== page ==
Adrenal insufficiency in the critically ill neonate and child

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Purpose of review

Adrenal insufficiency, common in critically ill patients of all ages, has recently gained prominence as a significant pathologic entity in pediatrics. This review describes the current diagnostic approach to detecting adrenal insufficiency and the clinical consequences in critically ill children and infants. It also discusses the current therapeutic approach to adrenal insufficiency in critically ill patients.

Recent findings

Relative adrenal insufficiency and its clinical implications have recently come into focus with observational studies demonstrating a high prevalence in pediatric septic shock patients and a significant associated morbidity. Neonatal studies have clarified diagnostic testing and defined clinical outcomes associated with adrenal insufficiency in preterm infants. Comparisons of bioavailable and total cortisol levels demonstrate the utility of total cortisol testing in pediatric septic shock patients.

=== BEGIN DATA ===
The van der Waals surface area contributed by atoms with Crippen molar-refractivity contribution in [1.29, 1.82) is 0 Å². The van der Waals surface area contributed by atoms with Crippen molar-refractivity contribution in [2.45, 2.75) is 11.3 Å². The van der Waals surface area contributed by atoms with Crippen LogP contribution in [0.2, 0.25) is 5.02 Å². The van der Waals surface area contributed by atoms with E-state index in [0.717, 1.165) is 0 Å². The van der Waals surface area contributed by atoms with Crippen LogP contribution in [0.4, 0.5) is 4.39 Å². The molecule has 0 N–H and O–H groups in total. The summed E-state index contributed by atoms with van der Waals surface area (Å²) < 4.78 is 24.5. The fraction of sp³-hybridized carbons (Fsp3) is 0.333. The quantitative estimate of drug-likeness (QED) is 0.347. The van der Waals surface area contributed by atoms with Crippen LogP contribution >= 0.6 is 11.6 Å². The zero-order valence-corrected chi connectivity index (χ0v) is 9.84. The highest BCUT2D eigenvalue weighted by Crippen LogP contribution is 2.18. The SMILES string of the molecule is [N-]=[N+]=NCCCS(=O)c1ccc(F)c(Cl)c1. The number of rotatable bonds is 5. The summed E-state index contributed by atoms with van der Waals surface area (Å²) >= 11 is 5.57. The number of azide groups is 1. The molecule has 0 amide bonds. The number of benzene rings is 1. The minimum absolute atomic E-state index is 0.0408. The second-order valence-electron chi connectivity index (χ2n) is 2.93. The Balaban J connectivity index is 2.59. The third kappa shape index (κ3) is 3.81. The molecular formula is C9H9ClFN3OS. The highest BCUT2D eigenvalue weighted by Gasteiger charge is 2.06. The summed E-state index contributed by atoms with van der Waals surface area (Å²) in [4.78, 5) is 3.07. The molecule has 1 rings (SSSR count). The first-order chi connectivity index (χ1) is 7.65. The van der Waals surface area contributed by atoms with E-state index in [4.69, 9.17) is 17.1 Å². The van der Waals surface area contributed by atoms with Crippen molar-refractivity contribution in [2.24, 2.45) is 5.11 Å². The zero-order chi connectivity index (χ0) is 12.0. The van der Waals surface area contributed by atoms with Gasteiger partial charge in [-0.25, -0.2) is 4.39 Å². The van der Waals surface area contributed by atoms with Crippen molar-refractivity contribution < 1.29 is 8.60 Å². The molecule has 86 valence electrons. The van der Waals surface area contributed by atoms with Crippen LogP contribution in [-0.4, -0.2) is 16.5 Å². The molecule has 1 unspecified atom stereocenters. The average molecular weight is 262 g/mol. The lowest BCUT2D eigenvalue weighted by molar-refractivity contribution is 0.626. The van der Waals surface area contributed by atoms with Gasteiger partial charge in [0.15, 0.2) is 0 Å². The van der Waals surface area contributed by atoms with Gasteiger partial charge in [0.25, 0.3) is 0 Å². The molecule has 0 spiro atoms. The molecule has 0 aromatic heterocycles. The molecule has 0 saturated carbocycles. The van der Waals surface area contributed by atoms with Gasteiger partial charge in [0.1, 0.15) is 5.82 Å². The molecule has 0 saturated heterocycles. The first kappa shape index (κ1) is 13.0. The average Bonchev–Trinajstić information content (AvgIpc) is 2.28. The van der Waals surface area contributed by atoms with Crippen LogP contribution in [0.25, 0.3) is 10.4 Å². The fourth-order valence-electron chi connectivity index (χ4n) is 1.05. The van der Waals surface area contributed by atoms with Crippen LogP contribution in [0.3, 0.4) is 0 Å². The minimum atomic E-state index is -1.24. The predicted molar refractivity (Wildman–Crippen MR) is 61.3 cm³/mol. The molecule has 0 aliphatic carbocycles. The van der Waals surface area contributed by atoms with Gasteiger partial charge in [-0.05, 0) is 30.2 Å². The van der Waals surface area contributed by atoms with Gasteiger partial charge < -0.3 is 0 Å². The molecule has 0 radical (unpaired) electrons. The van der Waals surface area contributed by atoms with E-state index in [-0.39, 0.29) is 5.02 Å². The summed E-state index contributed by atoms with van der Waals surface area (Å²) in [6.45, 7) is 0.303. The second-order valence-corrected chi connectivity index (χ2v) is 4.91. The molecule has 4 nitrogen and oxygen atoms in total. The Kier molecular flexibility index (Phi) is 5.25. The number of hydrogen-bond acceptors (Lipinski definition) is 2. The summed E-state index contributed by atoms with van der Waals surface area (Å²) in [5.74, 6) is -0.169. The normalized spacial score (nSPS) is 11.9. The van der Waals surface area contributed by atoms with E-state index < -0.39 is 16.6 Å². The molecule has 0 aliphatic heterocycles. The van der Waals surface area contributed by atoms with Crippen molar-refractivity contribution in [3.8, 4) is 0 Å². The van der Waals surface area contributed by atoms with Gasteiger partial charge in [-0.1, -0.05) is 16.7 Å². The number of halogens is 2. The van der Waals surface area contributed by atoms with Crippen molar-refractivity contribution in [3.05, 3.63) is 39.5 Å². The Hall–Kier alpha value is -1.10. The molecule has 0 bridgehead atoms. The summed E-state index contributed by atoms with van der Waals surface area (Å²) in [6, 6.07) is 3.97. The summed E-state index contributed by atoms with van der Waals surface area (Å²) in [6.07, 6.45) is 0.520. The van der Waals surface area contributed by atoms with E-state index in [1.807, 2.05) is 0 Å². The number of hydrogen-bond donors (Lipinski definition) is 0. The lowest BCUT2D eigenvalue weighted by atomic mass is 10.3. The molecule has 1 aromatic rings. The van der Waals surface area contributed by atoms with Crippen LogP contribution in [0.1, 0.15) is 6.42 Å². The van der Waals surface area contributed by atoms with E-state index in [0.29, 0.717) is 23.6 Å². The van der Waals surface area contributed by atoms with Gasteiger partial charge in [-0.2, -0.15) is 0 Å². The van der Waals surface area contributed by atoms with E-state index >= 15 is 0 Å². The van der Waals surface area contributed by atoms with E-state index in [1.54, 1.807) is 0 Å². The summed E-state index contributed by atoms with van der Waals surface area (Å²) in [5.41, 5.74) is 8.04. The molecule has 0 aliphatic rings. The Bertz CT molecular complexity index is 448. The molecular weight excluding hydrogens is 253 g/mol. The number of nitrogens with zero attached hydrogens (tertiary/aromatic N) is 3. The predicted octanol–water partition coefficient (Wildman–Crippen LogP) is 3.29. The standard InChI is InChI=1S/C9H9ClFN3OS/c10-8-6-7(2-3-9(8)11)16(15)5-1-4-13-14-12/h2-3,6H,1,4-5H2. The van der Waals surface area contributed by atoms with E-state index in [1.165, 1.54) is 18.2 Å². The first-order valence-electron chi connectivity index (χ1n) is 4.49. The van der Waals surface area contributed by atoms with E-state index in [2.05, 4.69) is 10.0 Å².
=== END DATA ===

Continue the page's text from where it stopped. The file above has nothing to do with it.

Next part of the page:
Adrenal insufficiency contributes to morbidity in critically ill neonates and children. Diagnostic testing by adrenocorticotropin stimulation tests should be done in patients unresponsive to standard treatment of shock. Prospective, randomized clinical trials in critically ill neonates and children with adrenal insufficiency are required to determine if these populations will benefit from glucocorticoid replacement therapy.

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